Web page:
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And the ark came to rest in the seventh month, on the seventeenth day of the month upon the mountains of Ararat. The waters were continuously diminishing until the tenth month. In the tenth month on the first of the month the tops of the mountains became visible. (Bereishis 8:4,5)
The Flood may be divided into three periods. The first period was the actual flood that lasted for exactly forty days. The second period was the one hundred and fifty days in which the waters strengthened themselves. The final period was when the waters diminished and the earth dried up. During the period of time when the waters diminished the Torah mentions two critical events. First, the time the ark came to rest upon the mountains of Ararat and second the time when the tops of the mountains became visible. These events represent moments of relief, survival and hope that the world would return to a complete state of normalcy.
Rashi explains that although these two events are mentioned together they are not calculated the same way. When the posuk says that the ark came to rest in the seventh month this calculation begins from the end of the forty days of Flood. When the next two posukim mention that the waters subsided and the tops of mountains became visible in the tenth month, it makes this calculation from the beginning of the forty days. Rashi provides a detailed calculation as to how we know that this must be so. However, we may ask why did the Torah change the starting point for calculating the resting of the ark to the appearance of the tops of the mountains? We would expect the Torah to be consistent and calculate both events either from the beginning of the forty days or from the end of the forty day.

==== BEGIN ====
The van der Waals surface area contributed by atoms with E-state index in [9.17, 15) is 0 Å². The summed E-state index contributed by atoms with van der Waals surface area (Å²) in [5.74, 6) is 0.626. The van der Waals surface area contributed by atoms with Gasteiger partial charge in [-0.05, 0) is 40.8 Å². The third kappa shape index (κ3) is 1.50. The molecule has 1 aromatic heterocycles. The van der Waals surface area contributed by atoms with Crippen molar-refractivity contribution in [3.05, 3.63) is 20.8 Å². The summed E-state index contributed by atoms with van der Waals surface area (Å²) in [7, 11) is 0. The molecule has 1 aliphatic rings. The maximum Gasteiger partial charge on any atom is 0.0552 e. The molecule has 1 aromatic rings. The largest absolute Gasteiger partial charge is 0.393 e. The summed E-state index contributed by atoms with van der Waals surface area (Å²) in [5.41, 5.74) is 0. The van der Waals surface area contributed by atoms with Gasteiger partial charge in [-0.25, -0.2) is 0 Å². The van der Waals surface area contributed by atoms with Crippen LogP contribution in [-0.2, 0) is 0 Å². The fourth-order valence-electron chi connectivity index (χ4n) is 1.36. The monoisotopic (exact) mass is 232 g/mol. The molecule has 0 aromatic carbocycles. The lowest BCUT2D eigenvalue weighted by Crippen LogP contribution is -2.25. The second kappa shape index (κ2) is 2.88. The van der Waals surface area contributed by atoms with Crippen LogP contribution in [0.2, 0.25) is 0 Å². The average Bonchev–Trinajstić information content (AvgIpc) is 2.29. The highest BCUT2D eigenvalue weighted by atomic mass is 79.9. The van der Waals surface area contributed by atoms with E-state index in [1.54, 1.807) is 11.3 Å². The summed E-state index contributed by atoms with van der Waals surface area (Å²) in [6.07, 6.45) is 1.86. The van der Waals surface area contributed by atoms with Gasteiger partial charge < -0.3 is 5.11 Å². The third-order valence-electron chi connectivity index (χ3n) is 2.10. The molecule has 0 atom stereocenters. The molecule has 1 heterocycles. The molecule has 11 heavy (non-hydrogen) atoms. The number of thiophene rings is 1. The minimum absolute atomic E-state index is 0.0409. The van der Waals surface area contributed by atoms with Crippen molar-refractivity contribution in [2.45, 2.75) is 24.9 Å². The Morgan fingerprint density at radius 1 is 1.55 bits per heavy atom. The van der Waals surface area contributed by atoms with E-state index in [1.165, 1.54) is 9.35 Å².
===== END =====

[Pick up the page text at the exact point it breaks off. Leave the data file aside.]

Chazal teach us that time between conception and the formation of a fetus is exactly forty days. Indeed, Rashi tells us that the reason the flood lasted exactly forty days was because it served as a punishment measure for measure. The generation leading up to the time of the mabul committed adultery and produced many mamzeirim. Hashem said that these people troubled Him to form mamzeirim in forty days; therefore He will punish them with a Flood that will also last for forty days.
With regard to the period of forty days, it is noteworthy that in addition to it being the time of beginning of life, it also represents the end of life. The Or HaChaim (beginning of parshas Vayeilech) writes that forty days before a person dies his soul senses its departure. At this time it begins to seek for itself an eternal resting place in heaven. (See sefer Tuuv Ni’hor’chah by Rav Naor Aryeh Auerbach for an elaboration of this idea.)